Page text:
British Columbia

Vancouver Island soccer club suspended after teen player slams sponsor

A girl's soccer team based in Comox, British Columbia has been suspended following a dispute over the sponsorship of the team by Marine Harvest, a large fish farm company.

Family opposed to fish farm sponsorship felt they had to speak out

Fourteen-year-old Freyja Reed says she wants to play soccer, but doesn’t want to promote fish farms. (Anissa Reed)

A girls soccer team based in Comox, B.C. has been suspended amid a dispute over its sponsorship by a large fish farm company.

Goalkeeper Freyja Reed, 14, has said she was shocked to discover her team was to be sponsored by Marine Harvest, one of the largest operators of open-net fish farming in B.C.

Reed and her mother, Anissa Reed, complained to organizers and online because they believe fish farming harms wild salmon.

In an email to players over the weekend, the Riptide Steering Committee, the organization behind the team, said the team and all its activities have been suspended until further notice.

"We have had to pause our 2001 Girls' team events due to continued breach of our organization's code of conduct by the Reed family, and our concern for the privacy and safety of our club's players, parents, and volunteers," said committee member Sean Arbour in a statement to CBC News. 

Anissa Reed has long been a vocal opponent of fish farms. (CBC News)

"We will be meeting with the Reed family to discuss the matter, and hope to find a solution that may meet the expectations and values of club and family."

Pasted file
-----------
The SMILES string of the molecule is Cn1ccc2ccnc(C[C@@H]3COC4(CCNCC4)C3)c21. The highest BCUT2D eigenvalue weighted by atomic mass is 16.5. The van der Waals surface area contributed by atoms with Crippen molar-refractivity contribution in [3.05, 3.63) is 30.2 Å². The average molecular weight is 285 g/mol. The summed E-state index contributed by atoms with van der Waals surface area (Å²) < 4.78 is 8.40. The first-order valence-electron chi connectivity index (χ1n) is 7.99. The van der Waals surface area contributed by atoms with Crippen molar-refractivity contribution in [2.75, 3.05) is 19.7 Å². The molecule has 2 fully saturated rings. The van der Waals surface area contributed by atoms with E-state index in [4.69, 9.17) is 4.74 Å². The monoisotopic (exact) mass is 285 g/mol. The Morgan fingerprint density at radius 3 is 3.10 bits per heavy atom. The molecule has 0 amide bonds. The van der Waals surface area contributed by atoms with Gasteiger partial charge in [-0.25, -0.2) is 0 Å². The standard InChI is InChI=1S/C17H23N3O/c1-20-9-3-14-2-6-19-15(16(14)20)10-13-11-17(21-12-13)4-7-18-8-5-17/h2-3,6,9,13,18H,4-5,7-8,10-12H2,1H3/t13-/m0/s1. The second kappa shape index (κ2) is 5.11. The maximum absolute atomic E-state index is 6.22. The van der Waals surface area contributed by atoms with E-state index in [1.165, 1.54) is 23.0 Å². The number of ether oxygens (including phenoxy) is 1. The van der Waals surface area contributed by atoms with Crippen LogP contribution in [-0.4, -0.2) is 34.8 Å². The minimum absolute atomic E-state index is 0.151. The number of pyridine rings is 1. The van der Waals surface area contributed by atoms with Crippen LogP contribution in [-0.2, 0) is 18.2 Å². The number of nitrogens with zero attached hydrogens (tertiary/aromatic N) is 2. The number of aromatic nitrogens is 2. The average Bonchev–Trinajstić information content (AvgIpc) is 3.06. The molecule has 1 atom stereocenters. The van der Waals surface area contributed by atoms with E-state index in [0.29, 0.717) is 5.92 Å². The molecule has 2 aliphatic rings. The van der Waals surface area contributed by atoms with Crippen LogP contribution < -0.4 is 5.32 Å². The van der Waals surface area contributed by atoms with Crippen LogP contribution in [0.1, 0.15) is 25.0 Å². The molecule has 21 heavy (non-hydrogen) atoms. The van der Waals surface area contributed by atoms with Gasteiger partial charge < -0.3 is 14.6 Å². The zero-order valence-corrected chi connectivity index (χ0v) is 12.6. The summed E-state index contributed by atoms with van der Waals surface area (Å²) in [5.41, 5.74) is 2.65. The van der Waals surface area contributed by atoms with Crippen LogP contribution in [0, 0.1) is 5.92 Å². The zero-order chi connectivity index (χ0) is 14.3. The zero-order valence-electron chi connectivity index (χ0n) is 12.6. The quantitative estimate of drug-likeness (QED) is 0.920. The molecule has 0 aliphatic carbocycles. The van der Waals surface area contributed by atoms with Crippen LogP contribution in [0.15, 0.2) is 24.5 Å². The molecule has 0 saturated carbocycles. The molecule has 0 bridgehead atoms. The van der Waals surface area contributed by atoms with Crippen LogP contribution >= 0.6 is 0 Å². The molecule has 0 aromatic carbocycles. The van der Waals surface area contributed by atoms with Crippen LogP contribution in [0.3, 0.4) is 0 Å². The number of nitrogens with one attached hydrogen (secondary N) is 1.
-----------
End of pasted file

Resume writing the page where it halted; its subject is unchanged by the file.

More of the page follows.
CBC News reported last week that the Reed family balked at what they described as a "gag order" from the committee, which sought to bar them from voicing opinions about fish farming with other team parents. 

They were also told if they didn't remove a Facebook page created to oppose the Marine Harvest sponsorship, Freyja Reed might have to play elsewhere.

Reed responds

Freyja Reed responded to her teammates over the weekend.

"I never intended to hurt my teammates by speaking out, or intrude on their privacy," she wrote. 

"This is all so very unfortunate. But I need you to know I cannot apologize for standing up for what I believe in."   

The Reeds moved to Comox, a town of about 13,000 people on Vancouver Island, last year from the remote community of Sointula — specifically so Freyja could play Tier 2 soccer.

She has said she made "a lot of friends" playing soccer in Comox.

With files from Duncan McCue

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